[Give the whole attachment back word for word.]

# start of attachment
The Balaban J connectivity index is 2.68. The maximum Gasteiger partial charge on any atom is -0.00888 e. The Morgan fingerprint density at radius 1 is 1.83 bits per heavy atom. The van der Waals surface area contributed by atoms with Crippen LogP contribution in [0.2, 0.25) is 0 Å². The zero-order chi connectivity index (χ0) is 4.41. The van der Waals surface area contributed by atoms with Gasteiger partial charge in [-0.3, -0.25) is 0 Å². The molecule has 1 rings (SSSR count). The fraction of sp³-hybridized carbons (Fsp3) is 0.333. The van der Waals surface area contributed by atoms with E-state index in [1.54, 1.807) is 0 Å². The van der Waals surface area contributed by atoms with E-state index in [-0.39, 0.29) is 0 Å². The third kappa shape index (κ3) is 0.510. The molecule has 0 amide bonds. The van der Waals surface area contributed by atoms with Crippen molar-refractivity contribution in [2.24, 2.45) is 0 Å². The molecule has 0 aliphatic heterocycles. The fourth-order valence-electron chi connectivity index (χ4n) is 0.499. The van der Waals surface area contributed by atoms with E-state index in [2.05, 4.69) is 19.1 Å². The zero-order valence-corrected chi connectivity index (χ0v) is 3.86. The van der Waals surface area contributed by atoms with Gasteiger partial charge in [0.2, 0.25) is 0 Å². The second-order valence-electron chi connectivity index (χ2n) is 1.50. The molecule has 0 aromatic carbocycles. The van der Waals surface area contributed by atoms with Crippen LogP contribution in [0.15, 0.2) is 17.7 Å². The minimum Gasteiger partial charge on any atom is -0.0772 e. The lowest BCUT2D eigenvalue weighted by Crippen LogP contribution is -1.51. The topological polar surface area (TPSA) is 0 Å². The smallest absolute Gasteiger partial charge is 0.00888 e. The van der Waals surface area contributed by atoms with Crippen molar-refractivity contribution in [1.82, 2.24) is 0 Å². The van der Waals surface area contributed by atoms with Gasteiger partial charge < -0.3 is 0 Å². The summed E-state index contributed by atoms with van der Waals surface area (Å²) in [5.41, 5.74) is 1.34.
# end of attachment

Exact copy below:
The Balaban J connectivity index is 2.68. The maximum Gasteiger partial charge on any atom is -0.00888 e. The Morgan fingerprint density at radius 1 is 1.83 bits per heavy atom. The van der Waals surface area contributed by atoms with Crippen LogP contribution in [0.2, 0.25) is 0 Å². The zero-order chi connectivity index (χ0) is 4.41. The van der Waals surface area contributed by atoms with Gasteiger partial charge in [-0.3, -0.25) is 0 Å². The molecule has 1 rings (SSSR count). The fraction of sp³-hybridized carbons (Fsp3) is 0.333. The van der Waals surface area contributed by atoms with E-state index in [1.54, 1.807) is 0 Å². The van der Waals surface area contributed by atoms with E-state index in [-0.39, 0.29) is 0 Å². The third kappa shape index (κ3) is 0.510. The molecule has 0 amide bonds. The van der Waals surface area contributed by atoms with Crippen molar-refractivity contribution in [2.24, 2.45) is 0 Å². The molecule has 0 aliphatic heterocycles. The fourth-order valence-electron chi connectivity index (χ4n) is 0.499. The van der Waals surface area contributed by atoms with E-state index in [2.05, 4.69) is 19.1 Å². The zero-order valence-corrected chi connectivity index (χ0v) is 3.86. The van der Waals surface area contributed by atoms with Gasteiger partial charge in [0.2, 0.25) is 0 Å². The second-order valence-electron chi connectivity index (χ2n) is 1.50. The molecule has 0 aromatic carbocycles. The van der Waals surface area contributed by atoms with Crippen LogP contribution in [0.15, 0.2) is 17.7 Å². The minimum Gasteiger partial charge on any atom is -0.0772 e. The lowest BCUT2D eigenvalue weighted by Crippen LogP contribution is -1.51. The topological polar surface area (TPSA) is 0 Å². The smallest absolute Gasteiger partial charge is 0.00888 e. The van der Waals surface area contributed by atoms with Crippen molar-refractivity contribution in [1.82, 2.24) is 0 Å². The van der Waals surface area contributed by atoms with Gasteiger partial charge < -0.3 is 0 Å². The summed E-state index contributed by atoms with van der Waals surface area (Å²) in [5.41, 5.74) is 1.34.